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Department of Energy Remarks at the Swearing In of Charles W. Duncan, Jr., as Secretary.

August 24, 1979

THE PRESIDENT. There's no way to overemphasize the importance of this event, because of the significance to every American, in fact, every person, almost, throughout the world, accrued from the performance of duty as Secretary of Energy.

Fifteen years ago, the average American didn't think much about the problems that might arise from the energy question or the energy situation. But recently, in the last few years, this has become a burning issue for every person.

Our country has been well served, and 1 would like to ask James Schlesinger first to come to the stage.

No one who hears my voice could argue with the statement that Jim Schlesinger is a man of intelligence, competence, and also the utmost integrity. He's a man who served our Nation well in one of the most difficult jobs imaginable, that is, the formation of and the administration of the Department of Energy. He's done this to the credit of himself, my own administration, the United States Government, and the people of our country.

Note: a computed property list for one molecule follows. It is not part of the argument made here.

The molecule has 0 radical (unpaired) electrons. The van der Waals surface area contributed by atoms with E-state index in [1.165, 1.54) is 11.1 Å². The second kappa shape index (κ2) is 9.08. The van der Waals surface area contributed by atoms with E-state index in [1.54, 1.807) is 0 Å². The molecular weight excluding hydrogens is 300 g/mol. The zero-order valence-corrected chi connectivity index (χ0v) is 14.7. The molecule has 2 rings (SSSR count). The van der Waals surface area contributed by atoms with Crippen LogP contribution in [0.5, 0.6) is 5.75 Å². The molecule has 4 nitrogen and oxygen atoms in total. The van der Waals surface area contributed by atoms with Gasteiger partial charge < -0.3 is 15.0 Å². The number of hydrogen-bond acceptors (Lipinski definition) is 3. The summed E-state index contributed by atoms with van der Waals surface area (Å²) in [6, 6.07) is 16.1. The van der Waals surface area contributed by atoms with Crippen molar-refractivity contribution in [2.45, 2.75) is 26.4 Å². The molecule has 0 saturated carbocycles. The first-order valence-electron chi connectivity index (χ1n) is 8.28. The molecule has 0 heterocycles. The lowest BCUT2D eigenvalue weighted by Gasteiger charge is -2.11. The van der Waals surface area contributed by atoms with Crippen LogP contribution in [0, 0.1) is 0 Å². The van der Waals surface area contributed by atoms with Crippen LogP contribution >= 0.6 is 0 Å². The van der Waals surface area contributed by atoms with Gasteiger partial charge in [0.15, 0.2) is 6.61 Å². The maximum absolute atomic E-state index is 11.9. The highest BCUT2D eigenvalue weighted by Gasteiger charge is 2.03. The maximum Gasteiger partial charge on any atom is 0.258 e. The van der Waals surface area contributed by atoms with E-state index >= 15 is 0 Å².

In addition to that, he has served well in other posts of extreme importance to our country. In time of peace and in time of war, Jim Schlesinger has always been available to a President who needed his superb capabilities to meet a difficult issue or to answer difficult problems or to solve difficult questions.

Jim has been the Secretary of Defense, as you well know, and his statements then and his actions, his recommendations have proven in the last few years of recent history to have been wise and sound.

I particularly want to congratulate him for his service as our chief intelligence officer when he was Director of Central Intelligence.